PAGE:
Just days after Robert Wood, an 8-year-old autistic boy, was found alive after six days of being lost in Hanover County, deputies one hour away in Manassas, secured a simple band around the arm of another autistic boy, 10-year-old Jimmy Kirkland—an action that, perhaps, secured him from suffering the same fate as Wood.
Jimmy’s parents, Rachel and Jim Kirkland of Manassas Park, said they fought long and hard to get their son off a long waiting list and into Prince William County’s Project Lifesaver, a program that uses radio wave-emitting bracelets to track people who are prone to wandering off, such as those with Autism and Alzheimer’s Disease.
“By all accounts, Robert Wood is very much like Jimmy. It was as gift from God that he was found alive,” Rachel Kirkland said. “I’ll do whatever I can to prevent that. We don’t take his safety for granted, but he is fast. If you make a mistake and he sprints, you really have a problem.”
One of the traits of Jimmy’s autism is hyperactivity, she said.
Kirkland said she knew her son needed Project Lifesaver long before the October disappearance and recovery of Wood.
About a year ago, Jimmy ran away from her mother in a crowded shopping mall.
“She said, ‘Jimmy is missing’ … and he was no where to be found in Macy’s. The Manassas Macy’s has three exits … he wasn’t in the store anymore because we looked everywhere,” Kirkland said.
Jimmy was soon found near the mall food court.
“The whole ordeal was 45 minutes … I honestly don’t know how (Wood’s mother) went six days without knowing where her son was,” she said.
Shortly after the mall incident, Jimmy got away from one of his aids and ran through an emergency exit door at the Manassas Park Community Center before being rescued by city police Officer William “Quiz” Quesenberry, Rachel Kirkland said.
“ … Jimmy runs off and he can’t speak,” she said. “He has run off four times in the last year. Police have been involved in three of (the incidents) so he needed this—he needed this badly.”
The Kirklands applied for Project Lifesaver, which is administered through the Prince William County Sheriff’s Office, and waited.
“There was some question as to whether the (first) application was ever seen by anyone,” Rachel Kirkland said.
Desperate to get some answers, and her eldest son the assistance he needed, she began asking questions and expressing her concerns on the Internet.
On Oct. 25, the mother and son approached Prince William County Sheriff Glen Hill at a candidates forum in Manassas Park and asked for help.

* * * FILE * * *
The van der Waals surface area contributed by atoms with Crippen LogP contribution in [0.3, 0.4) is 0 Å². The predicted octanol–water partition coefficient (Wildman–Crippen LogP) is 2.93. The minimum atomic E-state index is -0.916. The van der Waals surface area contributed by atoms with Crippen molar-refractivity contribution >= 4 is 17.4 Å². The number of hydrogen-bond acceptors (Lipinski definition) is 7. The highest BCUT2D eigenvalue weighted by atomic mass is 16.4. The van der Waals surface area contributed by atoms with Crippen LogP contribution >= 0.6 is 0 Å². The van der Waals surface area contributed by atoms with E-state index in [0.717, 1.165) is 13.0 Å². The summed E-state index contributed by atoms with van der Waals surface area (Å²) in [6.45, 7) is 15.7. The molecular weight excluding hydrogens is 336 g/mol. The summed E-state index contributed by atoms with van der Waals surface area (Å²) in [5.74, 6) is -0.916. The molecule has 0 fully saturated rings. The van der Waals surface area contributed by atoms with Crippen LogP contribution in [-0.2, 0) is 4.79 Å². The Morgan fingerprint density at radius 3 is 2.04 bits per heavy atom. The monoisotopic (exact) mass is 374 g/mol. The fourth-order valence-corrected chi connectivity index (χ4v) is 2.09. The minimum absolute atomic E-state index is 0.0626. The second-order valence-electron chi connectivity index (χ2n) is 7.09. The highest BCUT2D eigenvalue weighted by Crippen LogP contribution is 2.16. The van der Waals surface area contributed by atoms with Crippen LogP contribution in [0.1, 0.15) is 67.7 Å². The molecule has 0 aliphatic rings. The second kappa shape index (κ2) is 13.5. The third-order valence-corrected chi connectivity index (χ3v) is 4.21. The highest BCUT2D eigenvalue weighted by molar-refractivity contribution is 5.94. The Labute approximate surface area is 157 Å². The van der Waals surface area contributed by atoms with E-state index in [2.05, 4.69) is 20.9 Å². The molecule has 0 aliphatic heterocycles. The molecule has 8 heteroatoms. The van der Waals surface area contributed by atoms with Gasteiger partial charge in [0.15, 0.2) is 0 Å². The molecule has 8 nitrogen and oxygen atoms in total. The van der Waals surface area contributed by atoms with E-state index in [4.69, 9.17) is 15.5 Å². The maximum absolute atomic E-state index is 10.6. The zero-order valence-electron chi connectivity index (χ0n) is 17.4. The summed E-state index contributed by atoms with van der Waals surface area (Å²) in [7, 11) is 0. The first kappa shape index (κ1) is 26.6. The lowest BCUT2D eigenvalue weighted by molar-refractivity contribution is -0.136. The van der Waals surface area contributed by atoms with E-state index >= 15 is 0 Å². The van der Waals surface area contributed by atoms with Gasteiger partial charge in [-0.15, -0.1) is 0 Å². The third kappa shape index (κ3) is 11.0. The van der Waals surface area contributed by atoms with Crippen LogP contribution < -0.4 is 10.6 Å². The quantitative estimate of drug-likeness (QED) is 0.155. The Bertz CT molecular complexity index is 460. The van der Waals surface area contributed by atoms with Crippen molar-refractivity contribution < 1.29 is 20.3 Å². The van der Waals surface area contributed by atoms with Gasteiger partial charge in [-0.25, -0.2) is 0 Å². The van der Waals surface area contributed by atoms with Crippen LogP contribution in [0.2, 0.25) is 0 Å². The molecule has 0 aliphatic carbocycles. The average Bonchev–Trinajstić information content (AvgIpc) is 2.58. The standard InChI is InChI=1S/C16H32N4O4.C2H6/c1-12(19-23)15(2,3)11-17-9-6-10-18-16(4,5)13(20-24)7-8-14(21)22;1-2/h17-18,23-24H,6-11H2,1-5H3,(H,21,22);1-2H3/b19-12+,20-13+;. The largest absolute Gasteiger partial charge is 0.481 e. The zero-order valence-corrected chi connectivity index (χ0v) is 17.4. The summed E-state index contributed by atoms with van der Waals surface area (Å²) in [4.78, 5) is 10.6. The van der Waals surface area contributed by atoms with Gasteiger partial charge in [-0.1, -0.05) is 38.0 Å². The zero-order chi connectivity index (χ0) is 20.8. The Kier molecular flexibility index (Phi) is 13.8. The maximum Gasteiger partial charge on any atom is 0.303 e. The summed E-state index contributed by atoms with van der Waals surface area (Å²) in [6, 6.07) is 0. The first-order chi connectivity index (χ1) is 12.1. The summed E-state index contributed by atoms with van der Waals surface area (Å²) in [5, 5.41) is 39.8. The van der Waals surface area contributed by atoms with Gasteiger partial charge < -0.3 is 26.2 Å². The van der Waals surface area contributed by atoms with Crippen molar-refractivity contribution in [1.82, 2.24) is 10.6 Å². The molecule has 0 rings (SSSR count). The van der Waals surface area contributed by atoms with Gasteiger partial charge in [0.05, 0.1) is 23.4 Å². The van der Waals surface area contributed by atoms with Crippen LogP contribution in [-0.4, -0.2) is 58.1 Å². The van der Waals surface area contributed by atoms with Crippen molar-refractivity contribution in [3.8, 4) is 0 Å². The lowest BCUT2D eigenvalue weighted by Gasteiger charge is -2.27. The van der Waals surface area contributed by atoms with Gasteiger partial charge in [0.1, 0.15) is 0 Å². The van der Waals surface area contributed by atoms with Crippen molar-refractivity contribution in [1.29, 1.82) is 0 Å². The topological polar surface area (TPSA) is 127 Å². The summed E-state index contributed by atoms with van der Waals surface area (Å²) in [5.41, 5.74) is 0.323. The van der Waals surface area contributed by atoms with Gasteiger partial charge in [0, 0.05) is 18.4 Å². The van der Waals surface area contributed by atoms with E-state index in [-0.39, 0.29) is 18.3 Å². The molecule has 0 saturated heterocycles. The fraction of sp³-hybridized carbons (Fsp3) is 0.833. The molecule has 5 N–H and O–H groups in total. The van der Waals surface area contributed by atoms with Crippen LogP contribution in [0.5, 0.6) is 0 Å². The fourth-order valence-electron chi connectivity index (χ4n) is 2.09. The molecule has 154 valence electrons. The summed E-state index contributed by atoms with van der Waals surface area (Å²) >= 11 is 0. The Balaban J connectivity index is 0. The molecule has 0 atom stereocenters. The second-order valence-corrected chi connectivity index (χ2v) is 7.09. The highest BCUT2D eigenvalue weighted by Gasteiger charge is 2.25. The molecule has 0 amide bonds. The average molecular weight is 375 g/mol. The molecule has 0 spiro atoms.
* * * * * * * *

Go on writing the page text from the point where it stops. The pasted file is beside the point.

The sheriff later said seeing Jimmy helped him to understand the gravity of the situation and the intense need to quickly move people off the Project Lifesaver waiting list.
Within a few days, deputies contacted Kirkland and personally brought the Project Lifesaver paperwork to her job. Within a week, the sheriff’s office found the funding to equip Jimmy with a Project Lifesaver device, Prince William County Chief Deputy Sheriff John Collier said.
“I was anxious the entire day, I was so excited. I got the boys from school and we all went over there, it was like Christmas," she said. "I was teary-eyed. It was very emotional. Even more so because of what happened to (Wood) We waited so long to finally get this."
The device has a 100 percent success rate, deputies said.
“It’s emitting a signal all the time,” Collier said. A person wearing the band can be tracked by any law enforcement jurisdictions that have the tracking equipment, he said.
Fairfax and Spotsylvania Counties have it, so all they would need to do is tune into the frequency of the bracelet worn by the missing person, he said.
“The longer someone is exposed to the elements, the longer they are exposed to dangers,” Collier said. “We want to recover them quickly to secure them.”
Though volunteers were used in the case of young Robert Wood, using employees to conduct a search can get expensive over time for departments—not that cost matters when it comes to someone's safety, Collier said. Still, Project Lifesaver is a win for the victim and for taxpayers, he added.
The band is waterproof and the batteries are changed every 30 days by deputies, but the department is looking into getting volunteers to handle the battery replacement process, Collier said.
The device has a lifespan of about a year.
Right now, there are two adults and 11 children in the PWC Project Lifesaver program.
The sheriff’s office began the project in 2006 with about eight clients at a start up cost of about $7,000, Collier said.
Right now there are 15 people on the waiting list, and the sheriff’s office is waiting to hear if they will receive more contributions to clear the waiting list and get everybody in the program. It would cost about $15,000 to upgrade the entire system and accommodate everyone, Collier said.
“We’ve proven to ourselves that the system works,” Collier said. “We don’t want anybody to go missing, but if they do, you really hope they have one of these bracelets.”
For more information about becoming apart of Project Lifesaver, call Deputy Joe Sutton or, his supervisor Lt. Heath Stearns at 703-792-6070.